Over my adult life, I have spent time in these settings, usually attributed to a “need for speed.”
Unfortunately, the officers involved in these incidents usually answers with a “no to go”.
Those seated closest to me, was probably wondering why is this snappily dressed attorney sitting on the back row in the back corner of the courtroom.
Honest to goodness, in previous court proceedings I have been asked in the hallway if I am an attorney. (I think they were looking for free hallway legal counsel.)
Because my undergrad was partially in the area of pre-law, and if I had not had a horrible GPA, a wife, a one year old daughter, a mortgage and a very stressful job as a congressional staffer, I might have gone on to law school.
But back to today’s events.
The judge called each person’s name and asked for a plea.
I pled to have a “conference with the solicitor”.
I did and they sent me back to the courtroom.
When the judge called me up before him, I stood with confidence, good posture, buttoned my coat jacket, lowered my voice by one octave and said a lot of “yes sirs” and “no sirs”.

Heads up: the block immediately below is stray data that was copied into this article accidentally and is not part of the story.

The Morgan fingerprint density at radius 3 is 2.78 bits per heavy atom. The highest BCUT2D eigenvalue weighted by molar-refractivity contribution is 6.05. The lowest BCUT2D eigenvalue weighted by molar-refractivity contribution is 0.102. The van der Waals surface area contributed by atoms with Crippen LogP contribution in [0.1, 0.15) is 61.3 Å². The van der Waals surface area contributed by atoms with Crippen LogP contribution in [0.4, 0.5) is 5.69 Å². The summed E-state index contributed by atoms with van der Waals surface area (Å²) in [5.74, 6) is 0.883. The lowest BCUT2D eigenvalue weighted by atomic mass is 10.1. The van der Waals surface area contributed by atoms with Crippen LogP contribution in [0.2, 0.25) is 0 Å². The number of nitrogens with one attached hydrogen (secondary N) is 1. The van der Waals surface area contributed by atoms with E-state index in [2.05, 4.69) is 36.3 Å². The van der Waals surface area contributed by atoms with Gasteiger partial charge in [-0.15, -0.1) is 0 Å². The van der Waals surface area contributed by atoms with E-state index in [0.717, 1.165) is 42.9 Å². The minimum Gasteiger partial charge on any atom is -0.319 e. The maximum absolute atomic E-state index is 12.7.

It went like this.
He: “Mr. Hembree, you have met with the solicitor and understand your charges, is that correct?”
Me: “Yes your Honor.”
He: “How do you wish to plead?”
Me: “Guilty with no money your Honor.”
A few questions later and I was sitting in the office of my very own probation officer.
Signed a few pieces of paper and I was entered into the court system as a “probationer.”
I did not get a cool number like in Les Mis.
By this time, I could feel my street cred already getting stronger, even before I got out of the court building.
I have chosen to pay over time half of the fine and the other half to be worked off in community service at one of three options.
I asked for the local food pantry.
Not one of the options.
Which ever one gives out the orange suits is the one I want.
As I was saying good-bye to my probation officer, I asked if my next stop should be to the Ink Wizard in my local community, so I can get my tats picked out.
This is a true story.
Moral of the story: When you find yourself in a jam, negate the negative outlook.
Find the positive in everything.
Look at this way.
I am going to have the opportunity to write about these experiences.
And I am going to have the opportunity to interact with others serving community service.
I would like to be the one that brings them hope for the present and certainly for the future.
For now, I have got to go watch back episodes of Sons of Anarchy, so I can get the feel as to how Jax Teller would handle all of this.
Smooth with collective cool I bet.
Look for the adventure in everything that comes your way.
P.S. I hear chicks dig “bad boys”.